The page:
Patent No. 8,118,752
Patent No. 8,118,752
Rabbits with brain injuries hop again after treatment--synthetic molecules affixed with an anti-inflammatory drug--crosses the blood brain barrier
Here, you can read Scientific American 's articles about important new medical technologies just around the corner and in the more distant future, as mentioned in the May 2012 issue...
While the superpowers were busy threatening to destroy each other with nuclear weapons, Albert B. Sabin turned to a surprising ally to test his new oral polio vaccine—a Soviet scientist...
'Smart' containers can be customized to drive chemical reactions
Hormone's opposite effects underscore the complexities of mood disorders
Food and drug regulatory agencies might consideradopting sequencing techniques to screen herbal medicines for ingredientsthat are toxic or derived from vulnerable organisms, a geneticist says...
The moviemaker's expedition to the Mariana Trench could usher in a new type of undersea lab that extracts chemical compounds from microorganisms living in the deepest parts of the sea
Women who wish to conceive later in life have benefited from improvements in reproductive technology. But even those have expiration dates. Katherine Harmon reports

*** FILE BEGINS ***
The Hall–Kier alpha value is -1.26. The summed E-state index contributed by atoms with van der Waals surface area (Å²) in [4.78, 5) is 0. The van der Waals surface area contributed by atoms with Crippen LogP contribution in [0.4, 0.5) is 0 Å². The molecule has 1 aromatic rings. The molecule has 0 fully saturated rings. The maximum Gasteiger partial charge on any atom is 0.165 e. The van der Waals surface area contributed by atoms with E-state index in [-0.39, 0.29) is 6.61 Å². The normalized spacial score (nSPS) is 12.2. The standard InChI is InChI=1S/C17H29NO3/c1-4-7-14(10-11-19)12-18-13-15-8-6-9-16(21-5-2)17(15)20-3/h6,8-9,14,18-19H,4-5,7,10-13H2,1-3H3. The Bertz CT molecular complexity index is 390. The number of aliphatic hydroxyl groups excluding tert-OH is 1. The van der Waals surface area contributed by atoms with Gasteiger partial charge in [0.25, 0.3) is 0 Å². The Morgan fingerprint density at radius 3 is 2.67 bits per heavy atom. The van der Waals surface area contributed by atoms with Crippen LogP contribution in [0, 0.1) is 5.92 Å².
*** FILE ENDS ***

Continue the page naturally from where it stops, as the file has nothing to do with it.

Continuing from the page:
Proprioceptive feedback system
Ultrathin carbon sheets can shield fluids from the vacuum conditions inside electron microscopes, offering an innovative way of viewing specimens in solution
The parasite that causes malaria is becoming immune to artemisinin, the most effective drug. Pinpointing the resistance genes could offer a way to beat back the disease
Few diseases have strong enough genetic components to make sequencing a solid way to assess individual risk
The 200-terabyte 1,000 Genomes Project data will now be stored for free, although analytic computing resources will come at a price
Bacteria are exquisite living machines that could one day deliver medicine to cells in the human body, if scientists overcome the numerous obstacles
A Monsignor and Officer for Studies at the Pontifical Academy for Life called the cancellation a "sad event." Attendees are set to receive an official explanation
The Pentagon searches for technology to treat tinnitus, characterized by a persistent ringing in the ears and suffered by one in 10 U.S. adults and 40 percent of all veterans